Though their histories are intertwined, not always happily it has to be said, the horror of the clearances still haunts the landscape in rural Ireland, there are some fundamental differences between the Irish and the English. The Irish currency is Euro’s (the death of the Irish punt still mourned by my other half), distance and speed are measured in kilometres and Km per hour. The Irish are incredibly house proud, post offices are green, schoolgirls wear plaid skirts, women rule the roost and an idle man is rarely seen. The menfolk are as often as not seen tending the kids, keeping the outside house clean and tidy and never happier than when digging a hole or builidng something.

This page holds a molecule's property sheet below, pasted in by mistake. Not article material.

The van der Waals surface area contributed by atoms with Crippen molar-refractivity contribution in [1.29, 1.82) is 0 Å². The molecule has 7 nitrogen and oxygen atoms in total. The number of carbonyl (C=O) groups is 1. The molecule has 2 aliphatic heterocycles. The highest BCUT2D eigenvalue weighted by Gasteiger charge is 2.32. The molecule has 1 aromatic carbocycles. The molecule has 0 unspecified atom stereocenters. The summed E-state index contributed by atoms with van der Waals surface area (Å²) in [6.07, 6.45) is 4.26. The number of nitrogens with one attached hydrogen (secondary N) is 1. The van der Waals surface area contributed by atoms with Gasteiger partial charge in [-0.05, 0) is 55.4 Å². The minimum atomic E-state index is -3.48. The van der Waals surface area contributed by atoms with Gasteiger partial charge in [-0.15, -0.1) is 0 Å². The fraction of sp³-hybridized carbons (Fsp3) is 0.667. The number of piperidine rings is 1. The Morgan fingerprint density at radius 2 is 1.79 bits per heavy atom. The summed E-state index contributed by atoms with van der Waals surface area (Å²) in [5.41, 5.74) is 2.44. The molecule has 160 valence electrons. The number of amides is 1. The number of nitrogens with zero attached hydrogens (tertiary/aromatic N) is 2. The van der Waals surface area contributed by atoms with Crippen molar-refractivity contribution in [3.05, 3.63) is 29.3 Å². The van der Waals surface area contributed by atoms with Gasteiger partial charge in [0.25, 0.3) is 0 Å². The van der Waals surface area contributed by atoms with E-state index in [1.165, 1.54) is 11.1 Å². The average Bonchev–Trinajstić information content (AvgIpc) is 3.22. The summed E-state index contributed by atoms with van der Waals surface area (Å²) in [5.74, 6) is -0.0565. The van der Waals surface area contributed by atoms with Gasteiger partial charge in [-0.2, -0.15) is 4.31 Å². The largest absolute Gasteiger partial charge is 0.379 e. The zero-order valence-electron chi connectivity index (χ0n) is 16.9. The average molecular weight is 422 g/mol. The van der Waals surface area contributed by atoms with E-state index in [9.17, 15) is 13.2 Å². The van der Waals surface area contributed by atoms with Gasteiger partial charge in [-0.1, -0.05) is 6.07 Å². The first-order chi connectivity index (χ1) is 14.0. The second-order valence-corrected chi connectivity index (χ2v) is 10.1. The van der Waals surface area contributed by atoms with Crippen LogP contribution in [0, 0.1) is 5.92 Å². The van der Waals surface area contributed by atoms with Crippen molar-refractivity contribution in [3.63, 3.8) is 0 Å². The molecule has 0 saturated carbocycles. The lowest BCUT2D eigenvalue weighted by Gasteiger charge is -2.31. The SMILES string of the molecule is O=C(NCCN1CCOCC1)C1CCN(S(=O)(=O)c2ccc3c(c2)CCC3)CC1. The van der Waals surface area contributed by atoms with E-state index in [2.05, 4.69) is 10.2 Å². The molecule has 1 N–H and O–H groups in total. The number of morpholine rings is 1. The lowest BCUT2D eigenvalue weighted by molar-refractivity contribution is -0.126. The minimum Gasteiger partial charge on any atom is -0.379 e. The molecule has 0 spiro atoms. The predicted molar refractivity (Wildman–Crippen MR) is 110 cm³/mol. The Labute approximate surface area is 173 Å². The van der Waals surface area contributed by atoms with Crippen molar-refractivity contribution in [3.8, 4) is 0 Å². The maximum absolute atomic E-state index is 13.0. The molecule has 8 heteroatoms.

Arriving off the boat from the UK it’s not always an easy task to adapt to the Irish metric measures. It’s way too easy to read an 80km speed limit as 80 mph and hurtle too fast around the winding rural minor roads. Many of the rural roads are single track and pedestrian walkways are a rarity posing a real danger of inadvertently mowing down an unsuspecting local or dog. During our stay we came across a good half a dozen dogs out for a happily unaccompanied stroll down the main road and more than a few dutiful husbands returning from doing the grocery shopping.